Losing Supermarkets

Two years ago, the San Francisco Chronicle wrote about the closure of San Francisco’s neighborhood supermarkets, a trend that continues today.

The stores weren’t closing because of a lack of profits.

They’re closing because developers were offering a ton of cash for the big, wide-open spaces they held (parking lots, box store sized buildings, central locations). Certainly it’s within the rights of the developers and the owners to make a deal, but the neighborhood is often the one that feels the long term impact of deals like that.

Fortunately, an original owner of the chains started buying the stores back because he didn’t want them to disappear.

Think about what happens when your small town (or your big city neighborhood) loses a locally owned grocery store or other locally owned vendor of stuff you could get at Big-Box-O-Rama.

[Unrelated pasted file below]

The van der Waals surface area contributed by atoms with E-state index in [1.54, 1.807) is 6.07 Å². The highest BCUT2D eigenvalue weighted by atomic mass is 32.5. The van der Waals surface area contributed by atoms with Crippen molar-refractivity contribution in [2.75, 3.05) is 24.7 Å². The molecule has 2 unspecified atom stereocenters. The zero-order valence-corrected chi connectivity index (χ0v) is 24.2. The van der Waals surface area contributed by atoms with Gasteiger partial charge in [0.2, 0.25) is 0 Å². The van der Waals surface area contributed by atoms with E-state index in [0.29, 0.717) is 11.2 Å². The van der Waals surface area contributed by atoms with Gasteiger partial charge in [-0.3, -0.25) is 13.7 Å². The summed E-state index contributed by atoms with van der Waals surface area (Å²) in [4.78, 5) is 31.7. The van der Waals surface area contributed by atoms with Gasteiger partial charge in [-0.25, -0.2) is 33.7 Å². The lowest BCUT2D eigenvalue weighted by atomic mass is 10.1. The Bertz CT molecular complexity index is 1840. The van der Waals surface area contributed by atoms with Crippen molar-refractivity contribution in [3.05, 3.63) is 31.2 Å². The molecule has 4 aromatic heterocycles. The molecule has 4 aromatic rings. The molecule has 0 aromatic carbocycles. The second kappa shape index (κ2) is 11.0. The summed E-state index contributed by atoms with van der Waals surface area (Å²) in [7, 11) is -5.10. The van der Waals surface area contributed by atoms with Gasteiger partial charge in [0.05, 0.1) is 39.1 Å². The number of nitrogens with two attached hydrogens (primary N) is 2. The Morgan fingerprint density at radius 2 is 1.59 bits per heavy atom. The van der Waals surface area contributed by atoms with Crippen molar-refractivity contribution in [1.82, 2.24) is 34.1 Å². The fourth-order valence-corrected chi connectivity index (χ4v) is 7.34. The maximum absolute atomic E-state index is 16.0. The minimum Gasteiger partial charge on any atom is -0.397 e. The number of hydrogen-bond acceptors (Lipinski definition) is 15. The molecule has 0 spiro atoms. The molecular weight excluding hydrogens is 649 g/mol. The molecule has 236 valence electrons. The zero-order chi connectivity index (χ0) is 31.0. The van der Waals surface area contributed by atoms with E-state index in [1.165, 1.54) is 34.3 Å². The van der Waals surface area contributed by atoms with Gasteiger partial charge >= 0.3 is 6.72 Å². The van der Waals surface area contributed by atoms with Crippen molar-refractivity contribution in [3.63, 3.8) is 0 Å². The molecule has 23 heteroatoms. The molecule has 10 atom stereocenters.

What about the money?

I know, money is tight in a lot of households. And I know that those box stores are usually cheaper.

Ray Negron at Cimarron Cafe & Catering said something about this a couple weeks ago: “My clients work hard for their money. I work hard to make sure they get good value and a nice meal when they spend it at my place.”

Think about taking $50 a month that you’re already spending… and spend it locally in hometown-owned businesses.

Make it clear to them *WHY* you’re doing it.

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